Sugary stent eases suturing of blood vessels

Mechanical and Materials Engineering

Jeff Wilkerson, January 11, 2019 | View original publication

Sugary stent eases suturing of blood vessels

Reconstructive procedures and organ transplants demand nimble fingers that can restore blood flow by stitching together millimeter-scale arteries. It’s a tough ask and time-consuming task for even the most skilled surgeon.

But a stent full of sugar may help the surgeries go down — in a 3D-printed way.

Designed by Nebraska engineer Ali Tamayol and nationwide colleagues, the small sugar-based tube fits inside the adjacent ends of a clipped artery. By sticking to the interiors, the stent holds those ends in place and provides structural support during the precarious sewing process.

“One of the plastic surgeons told us about the challenges of this kind of microsurgery — how time-consuming it is, how skill-dependent it is,” said Tamayol, assistant professor of mechanical and materials engineering.

The stent-assisted suturing took just five minutes when tested on pig arteries, the team reported, compared with the roughly 15 minutes required of a conventional clamp-based technique. Tamayol said the stent also reduces the risk of a surgeon mistakenly threading through both the top and bottom walls of an artery, which blocks subsequent blood flow.

Then, the finish: Minutes after the arteries are sutured, the resuming blood flow dissolves the stent and harmlessly sweeps it away.

Sweet’n flow

In designing the stent, the researchers came up with a checklist of essential properties. It needed some flexibility — too brittle, and it could break during suturing — so the team added a glucose derivative called dextran. It needed enough stickiness to bind with the arteries, which glucose itself provided, plus a large dose of sucrose to help combat blood clotting. And it needed a pinch of sodium citrate to further diminish any chance of clotting when the stent dissolved.

The recipe was simple enough. But arteries, like the people who contain them, come in multiple sizes. So the team turned to 3D printing as a means of customizing the stent’s diameter to individuals and areas of the body. By dissolving their sugar-based concoction in water and baking the solution until most of the water evaporated, the researchers produced a molten ink that’s fluid enough to print but viscous enough to solidify in minutes.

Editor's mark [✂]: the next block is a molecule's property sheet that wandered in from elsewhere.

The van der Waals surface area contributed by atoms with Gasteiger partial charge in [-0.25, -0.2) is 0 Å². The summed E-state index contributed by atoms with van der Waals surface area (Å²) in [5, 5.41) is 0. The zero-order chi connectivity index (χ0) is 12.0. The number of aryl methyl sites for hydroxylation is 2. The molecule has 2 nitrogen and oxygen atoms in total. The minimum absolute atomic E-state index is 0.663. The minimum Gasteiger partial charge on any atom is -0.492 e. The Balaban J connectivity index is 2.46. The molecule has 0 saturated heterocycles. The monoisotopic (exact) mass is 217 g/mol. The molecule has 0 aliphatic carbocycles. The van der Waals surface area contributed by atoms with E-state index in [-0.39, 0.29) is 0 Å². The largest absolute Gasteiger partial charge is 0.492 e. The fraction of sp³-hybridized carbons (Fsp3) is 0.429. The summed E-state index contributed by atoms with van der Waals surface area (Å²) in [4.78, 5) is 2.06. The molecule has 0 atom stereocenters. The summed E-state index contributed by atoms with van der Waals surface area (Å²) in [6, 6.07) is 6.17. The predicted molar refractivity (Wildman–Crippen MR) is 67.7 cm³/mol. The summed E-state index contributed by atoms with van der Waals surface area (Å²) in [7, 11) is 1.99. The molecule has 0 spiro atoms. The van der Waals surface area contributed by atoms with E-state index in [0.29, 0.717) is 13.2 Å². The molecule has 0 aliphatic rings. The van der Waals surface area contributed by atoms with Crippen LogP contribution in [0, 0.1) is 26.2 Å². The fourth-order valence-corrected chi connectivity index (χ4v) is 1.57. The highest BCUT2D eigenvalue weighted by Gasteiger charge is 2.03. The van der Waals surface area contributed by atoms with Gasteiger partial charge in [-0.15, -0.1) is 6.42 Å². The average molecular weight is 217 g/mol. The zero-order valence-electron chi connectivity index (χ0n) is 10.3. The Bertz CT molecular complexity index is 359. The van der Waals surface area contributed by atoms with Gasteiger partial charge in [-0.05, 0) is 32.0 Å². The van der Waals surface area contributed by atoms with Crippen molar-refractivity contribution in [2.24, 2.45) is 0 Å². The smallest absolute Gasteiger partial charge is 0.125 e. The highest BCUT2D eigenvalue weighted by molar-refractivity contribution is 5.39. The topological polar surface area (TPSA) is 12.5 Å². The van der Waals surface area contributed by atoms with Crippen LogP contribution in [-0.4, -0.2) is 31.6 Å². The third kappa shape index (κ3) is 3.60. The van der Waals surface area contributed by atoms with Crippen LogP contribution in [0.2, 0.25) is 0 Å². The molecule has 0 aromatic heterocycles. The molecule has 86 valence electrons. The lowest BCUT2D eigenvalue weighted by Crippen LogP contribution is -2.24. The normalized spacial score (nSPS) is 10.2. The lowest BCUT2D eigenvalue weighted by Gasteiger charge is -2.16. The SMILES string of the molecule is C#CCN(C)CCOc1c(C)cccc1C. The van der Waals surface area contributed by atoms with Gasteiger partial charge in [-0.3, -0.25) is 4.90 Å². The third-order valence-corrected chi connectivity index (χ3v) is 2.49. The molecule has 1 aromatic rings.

Experiments with transparent tubing and pig arteries showed that the stent erodes quickly but steadily when subjected to the flow rate, temperature and salinity of human arteries. The suturing held up, too, with no signs of leakage immediately following the procedure.

The researchers eventually plan to test the stent’s use in live animal arteries, Tamayol said. And they envision a future in which such stents are printed at hospitals to meet the needs of individual patients.

“One thing that I really like about this concept: We are always trying to avoid sugar,” Tamayol said. “Everyone knows that sugar is (sometimes) bad. But here we found an application in which it’s good.”

The team detailed its stent design in the journal Advanced Healthcare Materials. Tamayol authored the study with doctoral student Azadeh Mostafavi and master’s student Arian Jaberi, both of Nebraska; Ali Khademhosseini from the University of California, Los Angeles; Harvard Medical School’s Ali Farzin, Amir Miri, Negar Faramarzi, Yu Shrike Zhang and Nasim Annabi; Fatemeh Sharifi from the Sharif University of Technology; and Ricky Solorzano of Allevi Inc.

The researchers received support from the Nebraska Tobacco Settlement and the National Institutes of Health under grants HL092836, DE019024, EB012597, AR057837, DE021468, HL099073, AR073822 and GM126831.